Reification / Hypostatization
Fallacies of Ambiguity
Fallacy of Ambiguity
This is very similar to the Equivocation Fallacy, except that instead of using one word and changing its meaning through the argument, it takes a word with a normal usage and gives it an invalid usage. Specifically, it involves ascribing substance or real existence to mental constructs or concepts. When human-like qualities are attributed as well, we also have anthropomorphization.
Examples and Discussion:
Here are some ways in which the fallacy of Reification can occur in various arguments:
1. The government has a hand in everybody's business and another in every person's pocket. By limiting such governmental pickpocketing, we can limit its incursions on our freedom.
2. I can't believe that the universe would allow humans and human achievement just to fade away, therefore there must be a God and an afterlife where all will be preserved.
In both of these arguments, we can see use of reification in two different ways. In the first, the concept of "government" is assumed to have attributes like desire which more properly belong to volitional creatures, like people. There is an unstated premise that it is wrong for a person to put their hands in your pocket and it is concluded that it is also immoral for the government to do the same.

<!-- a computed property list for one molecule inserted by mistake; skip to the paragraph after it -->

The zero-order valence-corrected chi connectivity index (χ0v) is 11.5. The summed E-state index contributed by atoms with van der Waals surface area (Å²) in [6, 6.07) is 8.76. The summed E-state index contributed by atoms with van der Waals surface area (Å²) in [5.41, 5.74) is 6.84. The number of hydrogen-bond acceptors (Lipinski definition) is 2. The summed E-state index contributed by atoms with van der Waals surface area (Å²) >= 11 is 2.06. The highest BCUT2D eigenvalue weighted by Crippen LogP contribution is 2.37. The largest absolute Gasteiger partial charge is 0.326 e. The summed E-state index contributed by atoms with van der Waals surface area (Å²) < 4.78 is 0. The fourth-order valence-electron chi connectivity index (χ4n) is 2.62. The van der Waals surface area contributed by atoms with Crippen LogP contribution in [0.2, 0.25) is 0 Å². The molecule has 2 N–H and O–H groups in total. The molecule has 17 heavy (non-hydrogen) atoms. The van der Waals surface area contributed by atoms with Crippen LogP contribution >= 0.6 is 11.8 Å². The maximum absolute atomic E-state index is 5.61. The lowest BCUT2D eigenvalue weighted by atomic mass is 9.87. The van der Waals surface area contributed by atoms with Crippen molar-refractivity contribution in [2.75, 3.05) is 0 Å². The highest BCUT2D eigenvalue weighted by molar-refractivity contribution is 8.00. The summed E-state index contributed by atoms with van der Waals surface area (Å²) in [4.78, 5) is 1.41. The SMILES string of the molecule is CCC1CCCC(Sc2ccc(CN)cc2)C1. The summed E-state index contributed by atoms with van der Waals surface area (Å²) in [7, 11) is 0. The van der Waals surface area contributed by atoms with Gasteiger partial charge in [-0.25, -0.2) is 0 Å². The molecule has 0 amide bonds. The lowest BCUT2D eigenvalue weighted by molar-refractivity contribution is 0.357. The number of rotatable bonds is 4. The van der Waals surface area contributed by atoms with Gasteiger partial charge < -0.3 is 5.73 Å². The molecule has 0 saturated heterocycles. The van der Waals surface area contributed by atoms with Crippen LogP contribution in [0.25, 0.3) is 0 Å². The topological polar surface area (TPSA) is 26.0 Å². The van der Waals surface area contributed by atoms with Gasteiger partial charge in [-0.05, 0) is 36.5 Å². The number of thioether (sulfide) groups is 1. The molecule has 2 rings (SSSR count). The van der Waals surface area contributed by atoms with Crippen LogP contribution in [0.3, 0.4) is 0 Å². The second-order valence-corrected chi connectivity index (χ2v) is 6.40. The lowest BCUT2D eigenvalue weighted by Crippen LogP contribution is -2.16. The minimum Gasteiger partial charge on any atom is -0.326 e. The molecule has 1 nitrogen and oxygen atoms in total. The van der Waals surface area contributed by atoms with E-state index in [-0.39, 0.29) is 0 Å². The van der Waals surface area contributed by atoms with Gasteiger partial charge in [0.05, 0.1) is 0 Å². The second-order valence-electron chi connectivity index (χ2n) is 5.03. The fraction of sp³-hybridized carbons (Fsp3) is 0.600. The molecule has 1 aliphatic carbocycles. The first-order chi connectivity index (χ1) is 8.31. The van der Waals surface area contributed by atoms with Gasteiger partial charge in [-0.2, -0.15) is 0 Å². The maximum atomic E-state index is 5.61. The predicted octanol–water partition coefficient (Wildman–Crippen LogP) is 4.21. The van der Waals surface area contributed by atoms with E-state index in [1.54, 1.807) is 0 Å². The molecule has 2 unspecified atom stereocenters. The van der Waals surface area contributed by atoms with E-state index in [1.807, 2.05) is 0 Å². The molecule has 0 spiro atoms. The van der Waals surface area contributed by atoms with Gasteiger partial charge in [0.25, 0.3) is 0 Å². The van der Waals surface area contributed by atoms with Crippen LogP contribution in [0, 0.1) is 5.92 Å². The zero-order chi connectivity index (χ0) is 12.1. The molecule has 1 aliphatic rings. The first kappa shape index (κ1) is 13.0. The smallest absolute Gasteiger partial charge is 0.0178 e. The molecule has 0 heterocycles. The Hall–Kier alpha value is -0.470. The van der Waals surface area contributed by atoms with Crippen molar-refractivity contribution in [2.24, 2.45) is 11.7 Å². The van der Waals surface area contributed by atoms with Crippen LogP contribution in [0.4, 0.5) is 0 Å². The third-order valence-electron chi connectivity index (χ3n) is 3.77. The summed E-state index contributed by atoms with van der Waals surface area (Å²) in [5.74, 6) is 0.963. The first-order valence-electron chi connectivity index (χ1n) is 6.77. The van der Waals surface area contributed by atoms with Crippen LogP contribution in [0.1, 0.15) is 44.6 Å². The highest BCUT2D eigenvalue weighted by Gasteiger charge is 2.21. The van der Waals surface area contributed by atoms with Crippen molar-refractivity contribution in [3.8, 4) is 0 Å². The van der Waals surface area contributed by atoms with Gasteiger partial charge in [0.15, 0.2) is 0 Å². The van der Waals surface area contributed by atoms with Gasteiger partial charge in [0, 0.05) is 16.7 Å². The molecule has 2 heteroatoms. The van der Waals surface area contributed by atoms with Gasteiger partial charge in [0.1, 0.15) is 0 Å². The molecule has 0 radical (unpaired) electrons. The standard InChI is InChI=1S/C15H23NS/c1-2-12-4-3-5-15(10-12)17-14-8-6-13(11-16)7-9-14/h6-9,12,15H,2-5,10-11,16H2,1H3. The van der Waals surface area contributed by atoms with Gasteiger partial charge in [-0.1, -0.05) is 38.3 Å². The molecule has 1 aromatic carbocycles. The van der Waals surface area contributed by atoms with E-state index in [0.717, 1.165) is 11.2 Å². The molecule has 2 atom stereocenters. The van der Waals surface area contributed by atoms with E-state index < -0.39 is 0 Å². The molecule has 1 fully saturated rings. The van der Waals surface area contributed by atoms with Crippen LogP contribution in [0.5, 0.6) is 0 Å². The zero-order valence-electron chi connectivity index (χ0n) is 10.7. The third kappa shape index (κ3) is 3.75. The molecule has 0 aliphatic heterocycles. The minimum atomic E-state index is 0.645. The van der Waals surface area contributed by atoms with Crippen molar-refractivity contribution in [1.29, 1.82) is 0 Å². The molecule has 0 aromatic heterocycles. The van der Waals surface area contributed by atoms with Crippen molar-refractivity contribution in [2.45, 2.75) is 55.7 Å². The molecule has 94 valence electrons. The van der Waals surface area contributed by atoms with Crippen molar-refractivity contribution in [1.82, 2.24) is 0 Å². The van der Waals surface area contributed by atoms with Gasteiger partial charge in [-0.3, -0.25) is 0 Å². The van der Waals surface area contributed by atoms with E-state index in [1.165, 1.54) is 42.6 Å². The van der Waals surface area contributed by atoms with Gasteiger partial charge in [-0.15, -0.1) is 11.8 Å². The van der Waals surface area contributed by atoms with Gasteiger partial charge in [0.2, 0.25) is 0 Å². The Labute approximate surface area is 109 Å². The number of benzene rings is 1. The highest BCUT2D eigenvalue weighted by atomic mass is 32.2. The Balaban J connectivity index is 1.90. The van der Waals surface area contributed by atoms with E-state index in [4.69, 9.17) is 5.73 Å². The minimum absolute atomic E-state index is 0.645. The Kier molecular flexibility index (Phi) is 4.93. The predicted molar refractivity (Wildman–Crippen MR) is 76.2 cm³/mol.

What is ignored is the fact that "goverment" is simply a collection of people, not a person itself - it has no hands, therefore it cannot pickpocket. If the government's taxing of the people is wrong, it must be wrong for reasons other than a too-literal association with pickpocketing.
In the second example above, the attributes being used are more human, thus indicating that this example of reification is also anthropomorphization. There is no reason to think that the "universe," as such, really cares about anything - us included. If it is not capable of caring, then the fact that it does not care is not a good reason to believe that it will miss us after we are gone. Thus, it is invalid to construct a logical argument which relies upon the assumption that the universe does care.
Sometimes atheists create an argument using this fallacy which is similar to example #1, but which involves religion:
3. Religion attempts to destroy our liberty and is therefore immoral.
Once again, religion has no volition - it is not a person. No human-created belief system can "try" to either destroy or build anything. Various religious doctrines are certainly problematic, and it is true that many religious people attempt to undermine liberty, but it is muddled thinking to confuse the two.
Of course, it should be noted that hypostatization is really just the use of metaphor - but, as a fallacy, it is metaphor which has been taken too far. It can be very useful to employ metaphors and abstractions in what we write, but they carry a danger in that we can begin to believe, without realizing it, that our abstract entities have the concrete attributes we metaphorically ascribe to them.
How we describe a thing has a great influence on what we believe about it, which means that our impression of reality is often structured by the language we use to describe reality. Thus, this fallacy teaches us to be careful in how we describe things, lest we begin to imagine that our description has an objective essence beyond the language itself.-->